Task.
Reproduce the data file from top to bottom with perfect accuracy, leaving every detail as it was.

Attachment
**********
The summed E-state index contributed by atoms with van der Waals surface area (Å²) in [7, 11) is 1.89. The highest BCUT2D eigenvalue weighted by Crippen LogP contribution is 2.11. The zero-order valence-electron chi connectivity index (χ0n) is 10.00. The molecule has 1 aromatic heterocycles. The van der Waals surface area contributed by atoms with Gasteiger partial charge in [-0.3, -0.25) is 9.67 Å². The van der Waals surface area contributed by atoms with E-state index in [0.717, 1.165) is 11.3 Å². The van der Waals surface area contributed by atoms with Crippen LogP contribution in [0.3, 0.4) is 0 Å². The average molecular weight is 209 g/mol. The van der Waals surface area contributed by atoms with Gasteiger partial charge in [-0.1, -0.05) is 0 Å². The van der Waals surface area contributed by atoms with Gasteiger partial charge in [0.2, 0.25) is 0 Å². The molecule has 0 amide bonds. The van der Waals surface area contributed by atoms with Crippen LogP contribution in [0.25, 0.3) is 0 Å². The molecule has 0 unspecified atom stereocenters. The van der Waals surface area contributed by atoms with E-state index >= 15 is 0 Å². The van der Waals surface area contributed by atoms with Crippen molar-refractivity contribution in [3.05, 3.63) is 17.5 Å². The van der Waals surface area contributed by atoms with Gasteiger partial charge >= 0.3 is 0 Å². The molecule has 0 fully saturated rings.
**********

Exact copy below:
The summed E-state index contributed by atoms with van der Waals surface area (Å²) in [7, 11) is 1.89. The highest BCUT2D eigenvalue weighted by Crippen LogP contribution is 2.11. The zero-order valence-electron chi connectivity index (χ0n) is 10.00. The molecule has 1 aromatic heterocycles. The van der Waals surface area contributed by atoms with Gasteiger partial charge in [-0.3, -0.25) is 9.67 Å². The van der Waals surface area contributed by atoms with E-state index in [0.717, 1.165) is 11.3 Å². The van der Waals surface area contributed by atoms with Crippen LogP contribution in [0.3, 0.4) is 0 Å². The average molecular weight is 209 g/mol. The van der Waals surface area contributed by atoms with Gasteiger partial charge in [-0.1, -0.05) is 0 Å². The van der Waals surface area contributed by atoms with Gasteiger partial charge in [0.2, 0.25) is 0 Å². The molecule has 0 amide bonds. The van der Waals surface area contributed by atoms with Crippen LogP contribution in [0.25, 0.3) is 0 Å². The molecule has 0 unspecified atom stereocenters. The van der Waals surface area contributed by atoms with E-state index >= 15 is 0 Å². The van der Waals surface area contributed by atoms with Crippen molar-refractivity contribution in [3.05, 3.63) is 17.5 Å². The van der Waals surface area contributed by atoms with Gasteiger partial charge >= 0.3 is 0 Å². The molecule has 0 fully saturated rings.